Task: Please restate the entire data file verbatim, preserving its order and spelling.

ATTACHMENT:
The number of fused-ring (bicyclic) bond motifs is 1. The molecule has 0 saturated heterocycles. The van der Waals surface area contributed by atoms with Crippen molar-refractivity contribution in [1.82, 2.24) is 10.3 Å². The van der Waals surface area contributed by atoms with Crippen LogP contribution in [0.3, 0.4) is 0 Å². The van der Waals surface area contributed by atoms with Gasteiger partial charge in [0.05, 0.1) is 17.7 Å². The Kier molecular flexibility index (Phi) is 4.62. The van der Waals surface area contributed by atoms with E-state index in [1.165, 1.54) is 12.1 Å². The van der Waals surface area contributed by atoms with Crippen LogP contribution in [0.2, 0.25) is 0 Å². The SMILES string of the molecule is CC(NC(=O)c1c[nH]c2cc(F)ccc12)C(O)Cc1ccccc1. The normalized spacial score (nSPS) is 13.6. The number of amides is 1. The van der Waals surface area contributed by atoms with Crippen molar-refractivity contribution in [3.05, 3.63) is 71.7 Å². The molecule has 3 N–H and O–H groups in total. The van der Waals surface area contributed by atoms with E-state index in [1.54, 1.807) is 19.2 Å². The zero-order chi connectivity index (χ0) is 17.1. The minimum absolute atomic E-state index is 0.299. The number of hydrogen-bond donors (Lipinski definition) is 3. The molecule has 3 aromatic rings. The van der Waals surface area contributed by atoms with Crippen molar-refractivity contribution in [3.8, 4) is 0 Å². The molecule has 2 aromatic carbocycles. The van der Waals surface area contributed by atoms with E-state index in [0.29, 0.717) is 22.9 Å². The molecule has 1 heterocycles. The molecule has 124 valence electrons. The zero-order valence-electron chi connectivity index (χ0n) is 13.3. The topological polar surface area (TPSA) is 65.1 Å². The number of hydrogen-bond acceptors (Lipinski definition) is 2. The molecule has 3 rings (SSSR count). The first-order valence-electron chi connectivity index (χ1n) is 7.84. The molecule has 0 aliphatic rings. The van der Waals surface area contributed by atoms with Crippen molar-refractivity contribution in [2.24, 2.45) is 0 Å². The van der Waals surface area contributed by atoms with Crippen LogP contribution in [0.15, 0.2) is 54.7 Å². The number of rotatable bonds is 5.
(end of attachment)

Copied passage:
The number of fused-ring (bicyclic) bond motifs is 1. The molecule has 0 saturated heterocycles. The van der Waals surface area contributed by atoms with Crippen molar-refractivity contribution in [1.82, 2.24) is 10.3 Å². The van der Waals surface area contributed by atoms with Crippen LogP contribution in [0.3, 0.4) is 0 Å². The van der Waals surface area contributed by atoms with Gasteiger partial charge in [0.05, 0.1) is 17.7 Å². The Kier molecular flexibility index (Phi) is 4.62. The van der Waals surface area contributed by atoms with E-state index in [1.165, 1.54) is 12.1 Å². The van der Waals surface area contributed by atoms with Crippen LogP contribution in [0.2, 0.25) is 0 Å². The SMILES string of the molecule is CC(NC(=O)c1c[nH]c2cc(F)ccc12)C(O)Cc1ccccc1. The normalized spacial score (nSPS) is 13.6. The number of amides is 1. The van der Waals surface area contributed by atoms with Crippen molar-refractivity contribution in [3.05, 3.63) is 71.7 Å². The molecule has 3 N–H and O–H groups in total. The van der Waals surface area contributed by atoms with E-state index in [1.54, 1.807) is 19.2 Å². The zero-order chi connectivity index (χ0) is 17.1. The minimum absolute atomic E-state index is 0.299. The number of hydrogen-bond donors (Lipinski definition) is 3. The molecule has 3 aromatic rings. The van der Waals surface area contributed by atoms with Crippen molar-refractivity contribution in [3.8, 4) is 0 Å². The molecule has 2 aromatic carbocycles. The van der Waals surface area contributed by atoms with E-state index in [0.29, 0.717) is 22.9 Å². The molecule has 1 heterocycles. The molecule has 124 valence electrons. The zero-order valence-electron chi connectivity index (χ0n) is 13.3. The topological polar surface area (TPSA) is 65.1 Å². The number of hydrogen-bond acceptors (Lipinski definition) is 2. The molecule has 3 rings (SSSR count). The first-order valence-electron chi connectivity index (χ1n) is 7.84. The molecule has 0 aliphatic rings. The van der Waals surface area contributed by atoms with Crippen molar-refractivity contribution in [2.24, 2.45) is 0 Å². The van der Waals surface area contributed by atoms with Crippen LogP contribution in [0.15, 0.2) is 54.7 Å². The number of rotatable bonds is 5.